Dr. Rhodes continues, “Not only are almost all of you in the wrong positions, but no two of you are even in the correct position relative to each other.” Two graduates would be in the correct position relative to each other if, for example, graduate A was supposed to be 17 positions counterclockwise of graduate B and was indeed 17 positions counterclockwise of graduate B — even though both graduates were in the wrong positions.
But Val speaks up: “Dr. Rhodes, that can’t be right. There must be at least two of us who are in the correct position relative to each other.”
Dr. Rhodes looks carefully around the circle of graduates below her and admits, “Of course, our brilliant Val is quite right. I do now see that there are two of you who are correctly positioned relative to each other.”
Given that there are more than 100 graduates, what is the minimum number of graduates who are posing for the class photo?
The solution to this Riddler Classic can be found in the following week’s column.
Solution to last week’s Riddler Express
Congratulations to 👏 Joe Maloney 👏 of Atlanta, Georgia, winner of last week’s Riddler Express.
Last week, Riddler Township was having its quadrennial presidential election. Each of the town’s 10 “shires” was allotted a certain number of electoral votes: two, plus one additional vote for every 10 citizens (rounded to the nearest 10).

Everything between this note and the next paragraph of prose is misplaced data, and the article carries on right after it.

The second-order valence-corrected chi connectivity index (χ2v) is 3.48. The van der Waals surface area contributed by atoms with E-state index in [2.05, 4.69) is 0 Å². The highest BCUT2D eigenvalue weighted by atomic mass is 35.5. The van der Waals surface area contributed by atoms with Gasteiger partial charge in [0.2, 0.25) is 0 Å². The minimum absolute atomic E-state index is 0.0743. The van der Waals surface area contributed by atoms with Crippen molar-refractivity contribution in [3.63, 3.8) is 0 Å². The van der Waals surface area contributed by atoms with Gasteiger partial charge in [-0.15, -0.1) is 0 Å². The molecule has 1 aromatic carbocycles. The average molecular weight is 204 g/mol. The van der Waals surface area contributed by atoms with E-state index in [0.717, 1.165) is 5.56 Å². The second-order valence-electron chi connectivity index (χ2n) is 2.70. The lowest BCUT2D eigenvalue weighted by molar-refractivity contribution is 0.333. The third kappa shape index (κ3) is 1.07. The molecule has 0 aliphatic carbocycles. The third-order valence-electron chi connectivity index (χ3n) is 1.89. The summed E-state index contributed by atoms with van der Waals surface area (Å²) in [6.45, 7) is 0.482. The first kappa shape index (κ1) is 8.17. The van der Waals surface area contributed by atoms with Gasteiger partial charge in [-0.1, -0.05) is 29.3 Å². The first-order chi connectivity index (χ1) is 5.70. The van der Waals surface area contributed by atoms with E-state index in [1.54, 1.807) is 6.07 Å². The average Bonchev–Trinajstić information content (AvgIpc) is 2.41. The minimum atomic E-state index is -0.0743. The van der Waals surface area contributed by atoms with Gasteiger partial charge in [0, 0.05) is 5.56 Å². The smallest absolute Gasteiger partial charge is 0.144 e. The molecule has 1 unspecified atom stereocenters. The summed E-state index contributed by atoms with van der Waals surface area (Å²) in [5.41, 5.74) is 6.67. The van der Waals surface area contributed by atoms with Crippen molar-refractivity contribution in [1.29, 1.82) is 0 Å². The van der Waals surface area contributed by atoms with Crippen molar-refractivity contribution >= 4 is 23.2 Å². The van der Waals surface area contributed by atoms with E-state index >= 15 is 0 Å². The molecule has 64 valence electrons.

The names and populations of the 10 shires are summarized in the table below.
Under this sort of electoral system, it was quite possible for a presidential candidate to lose the popular vote and still win the election.
With two candidates running for president of Riddler Township, and every citizen voting for one or the other, what is the lowest percentage of the popular vote that a candidate could get while still winning the election?
To win with as few votes as possible, a candidate needed a majority of the 75 electoral votes, meaning they needed at least 38 votes. They also needed just over half the popular vote in any shire they won, while losing the entire popular vote in the shires they lost.
Meanwhile, the less populous shires also offered greater leverage. For example, Oneshire, with its three electoral votes and a population of 11 people (i.e., a majority consisting of six people), offered 0.5 — three divided by six — electoral votes per supporter. Twoshire, with four electoral votes and a voting majority of 11 people, offered about 0.36 electoral votes per supporter. Meanwhile, at the other end of the spectrum, Tenshire offered less than 0.24 electoral votes per supporter.